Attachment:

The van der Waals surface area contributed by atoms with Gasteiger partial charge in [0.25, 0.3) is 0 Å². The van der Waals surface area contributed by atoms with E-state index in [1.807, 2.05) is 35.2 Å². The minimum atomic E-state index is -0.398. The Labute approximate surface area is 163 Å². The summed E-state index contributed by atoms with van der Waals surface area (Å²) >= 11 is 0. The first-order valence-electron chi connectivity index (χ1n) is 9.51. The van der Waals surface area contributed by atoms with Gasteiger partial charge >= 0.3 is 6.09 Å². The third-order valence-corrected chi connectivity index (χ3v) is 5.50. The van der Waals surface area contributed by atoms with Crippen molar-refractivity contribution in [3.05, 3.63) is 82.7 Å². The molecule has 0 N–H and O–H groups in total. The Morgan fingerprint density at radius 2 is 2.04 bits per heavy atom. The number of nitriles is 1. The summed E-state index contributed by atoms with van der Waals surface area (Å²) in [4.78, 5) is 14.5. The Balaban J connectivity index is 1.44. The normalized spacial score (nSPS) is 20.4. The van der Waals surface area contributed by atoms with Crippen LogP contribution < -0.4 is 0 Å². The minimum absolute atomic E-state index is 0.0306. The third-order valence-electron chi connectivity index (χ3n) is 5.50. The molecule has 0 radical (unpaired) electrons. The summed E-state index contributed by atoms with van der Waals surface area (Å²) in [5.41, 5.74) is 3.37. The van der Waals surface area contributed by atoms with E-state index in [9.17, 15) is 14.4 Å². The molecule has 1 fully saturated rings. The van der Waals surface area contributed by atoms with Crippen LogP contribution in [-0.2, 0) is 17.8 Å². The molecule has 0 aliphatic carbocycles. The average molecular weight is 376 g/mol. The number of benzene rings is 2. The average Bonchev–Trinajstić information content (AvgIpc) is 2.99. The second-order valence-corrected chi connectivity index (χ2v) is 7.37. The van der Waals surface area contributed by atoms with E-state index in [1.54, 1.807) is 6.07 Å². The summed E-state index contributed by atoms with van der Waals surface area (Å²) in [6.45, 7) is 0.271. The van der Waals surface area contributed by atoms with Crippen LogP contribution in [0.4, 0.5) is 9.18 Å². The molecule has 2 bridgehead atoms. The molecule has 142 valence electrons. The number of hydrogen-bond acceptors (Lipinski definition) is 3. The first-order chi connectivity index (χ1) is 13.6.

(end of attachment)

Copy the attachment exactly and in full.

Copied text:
The van der Waals surface area contributed by atoms with Gasteiger partial charge in [0.25, 0.3) is 0 Å². The van der Waals surface area contributed by atoms with E-state index in [1.807, 2.05) is 35.2 Å². The minimum atomic E-state index is -0.398. The Labute approximate surface area is 163 Å². The summed E-state index contributed by atoms with van der Waals surface area (Å²) >= 11 is 0. The first-order valence-electron chi connectivity index (χ1n) is 9.51. The van der Waals surface area contributed by atoms with Gasteiger partial charge >= 0.3 is 6.09 Å². The third-order valence-corrected chi connectivity index (χ3v) is 5.50. The van der Waals surface area contributed by atoms with Crippen molar-refractivity contribution in [3.05, 3.63) is 82.7 Å². The molecule has 0 N–H and O–H groups in total. The Morgan fingerprint density at radius 2 is 2.04 bits per heavy atom. The number of nitriles is 1. The summed E-state index contributed by atoms with van der Waals surface area (Å²) in [4.78, 5) is 14.5. The Balaban J connectivity index is 1.44. The normalized spacial score (nSPS) is 20.4. The van der Waals surface area contributed by atoms with Crippen LogP contribution < -0.4 is 0 Å². The minimum absolute atomic E-state index is 0.0306. The third-order valence-electron chi connectivity index (χ3n) is 5.50. The molecule has 0 radical (unpaired) electrons. The summed E-state index contributed by atoms with van der Waals surface area (Å²) in [5.41, 5.74) is 3.37. The van der Waals surface area contributed by atoms with E-state index in [9.17, 15) is 14.4 Å². The molecule has 1 fully saturated rings. The van der Waals surface area contributed by atoms with Crippen LogP contribution in [-0.2, 0) is 17.8 Å². The molecule has 0 aliphatic carbocycles. The average molecular weight is 376 g/mol. The number of benzene rings is 2. The average Bonchev–Trinajstić information content (AvgIpc) is 2.99. The second-order valence-corrected chi connectivity index (χ2v) is 7.37. The van der Waals surface area contributed by atoms with E-state index in [1.54, 1.807) is 6.07 Å². The summed E-state index contributed by atoms with van der Waals surface area (Å²) in [6.45, 7) is 0.271. The van der Waals surface area contributed by atoms with Crippen LogP contribution in [0.4, 0.5) is 9.18 Å². The molecule has 2 bridgehead atoms. The molecule has 142 valence electrons. The number of hydrogen-bond acceptors (Lipinski definition) is 3. The first-order chi connectivity index (χ1) is 13.6.